Crews with the city of Austin’s Public Works Department are working to repair the stream bank along the paved pathway, which is popular with bicyclists and hikers.
According to a press release from the city of Austin, the repairs will stabilize the banks and prevent erosion along Walnut Creek between Delwau Lane and MLK Jr. Boulevard. The trail itself is not affected; just the strip of land between the creek and the trail.
Signs will be posted north and south of where the trail crosses MLK Jr. Boulevard. Flaggers will also alert trail users to the construction zone. Delays may occur when heavy equipment is crossing the path.
Construction should be finished by Oct. 15, officials say.
Austin runner Dori Livingston just landed a little closer to a spot on the cover of Runner’s World Magazine.
Livingston, who trains with Rogue Running and calls the coaches and runners there her family, was named one of 10 finalists in the third annual Runner’s World Magazine Cover Search.
More than 1,000 people entered the national contest, which started in May. Two winners, one male and one female, will be announced in early November and appear on the magazine’s December cover.
“I was surprised and I’m in the company of a lot of great people who have inspiring stories,” Livingston said Wednesday.
She says she loves running because it lets her get to know the city in a different way. “You can drive around Austin, but once you get on foot you can see it,” she said.
If she wins the contest, it won’t be the first time she’s appeared on the cover of a publication. Livingston once graced the cover of Highway Patrol Magazine.
Applicants in the contest shared personal stories about how running changed their lives. Livingston, a special agent with the Texas State Police, wrote about how she used running to cope with her diagnosis of melanoma. She ran the Austin Half Marathon this year.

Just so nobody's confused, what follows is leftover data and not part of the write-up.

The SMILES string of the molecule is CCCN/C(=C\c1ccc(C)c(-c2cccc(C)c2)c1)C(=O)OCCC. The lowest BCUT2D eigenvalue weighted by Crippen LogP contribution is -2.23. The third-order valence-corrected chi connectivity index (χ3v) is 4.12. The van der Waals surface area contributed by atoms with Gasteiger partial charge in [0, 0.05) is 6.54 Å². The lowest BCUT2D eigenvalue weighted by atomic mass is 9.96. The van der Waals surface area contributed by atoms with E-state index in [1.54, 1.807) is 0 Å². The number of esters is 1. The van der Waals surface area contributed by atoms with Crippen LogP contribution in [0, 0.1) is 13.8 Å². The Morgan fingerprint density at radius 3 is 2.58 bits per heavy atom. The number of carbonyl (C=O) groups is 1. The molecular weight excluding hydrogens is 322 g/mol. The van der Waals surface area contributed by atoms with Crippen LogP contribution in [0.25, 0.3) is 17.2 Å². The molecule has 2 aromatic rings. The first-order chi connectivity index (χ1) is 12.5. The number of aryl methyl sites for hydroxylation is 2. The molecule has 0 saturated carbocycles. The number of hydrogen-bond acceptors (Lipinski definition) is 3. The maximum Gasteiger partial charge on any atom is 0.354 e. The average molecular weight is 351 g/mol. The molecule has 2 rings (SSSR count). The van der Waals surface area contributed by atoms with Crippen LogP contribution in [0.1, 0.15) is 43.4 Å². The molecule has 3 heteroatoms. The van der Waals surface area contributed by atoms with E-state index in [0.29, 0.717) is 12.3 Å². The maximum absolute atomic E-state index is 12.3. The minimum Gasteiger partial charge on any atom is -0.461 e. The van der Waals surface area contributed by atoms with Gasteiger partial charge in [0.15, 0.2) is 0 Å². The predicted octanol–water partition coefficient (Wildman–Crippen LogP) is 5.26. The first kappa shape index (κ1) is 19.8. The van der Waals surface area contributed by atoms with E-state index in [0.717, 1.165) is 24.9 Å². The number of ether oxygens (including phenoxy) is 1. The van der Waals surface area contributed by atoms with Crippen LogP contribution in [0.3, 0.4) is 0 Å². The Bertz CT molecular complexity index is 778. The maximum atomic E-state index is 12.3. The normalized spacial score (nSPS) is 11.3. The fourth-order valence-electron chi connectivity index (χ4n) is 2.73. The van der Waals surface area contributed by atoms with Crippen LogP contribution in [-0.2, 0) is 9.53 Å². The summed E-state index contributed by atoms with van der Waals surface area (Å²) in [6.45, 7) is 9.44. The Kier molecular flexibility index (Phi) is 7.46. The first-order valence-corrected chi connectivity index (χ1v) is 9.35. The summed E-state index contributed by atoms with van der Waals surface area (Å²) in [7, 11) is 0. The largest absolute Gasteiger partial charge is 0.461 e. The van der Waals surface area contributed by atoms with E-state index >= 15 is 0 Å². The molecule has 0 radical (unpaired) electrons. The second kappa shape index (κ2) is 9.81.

In July, a panel of judges named 100 semifinalists. Willey later announced the top 10 through a video.
“These 10 finalists made a big impression on us through applications and interviews, and we’re excited for two of them to be featured on our cover,” said David Willey, editor in chief of the magazine.
Besides Livingston, finalists include a 53-year-old woman with Parkinson’s disease, an 81-year-old man who started running 50 years ago to decompress from work, a 43-year-old victim of spousal abuse, a 38-year-old former football player, a 47-year-old cellist and breast cancer survivor, and a 34-year-old U.S. Army veteran.
A panel of judges, including Willey; Runner’s World Chief Running Officer Bart Yasso; Runner’s World Executive Editor Tish Hamilton; and Brooks Running Company CEO Jim Weber will choose the two winners.
Here’s Livingston’s contest profile:
“Dori Livingston has always felt strong, while playing college basketball and women’s professional football and throughout her 23 years in law enforcement. So a diagnosis of melanoma floored her. She had never been a runner, but with much urging from a friend, she signed up for a Susan G. Komen 5K Race for the Cure. ‘I never thought I could run that far,’ she says. It was joining a local running club, the Rogue Runners, that changed her attitude. “I was dealing with a lot of things,” she says, ‘and I loved the camaraderie and support I found there.’ Since then, this special agent with the Texas State Police has run distances from 10Ks to ultras. Running, she says, helps her cope with the stress of her job, especially as an African-American woman dealing with public perceptions. She is currently taking time off to heal a torn rotator cuff she sustained falling a few times during a recent trail race. Her ultimate goal, she says, is a 100-miler. ‘I’m verrrrry competitive.’”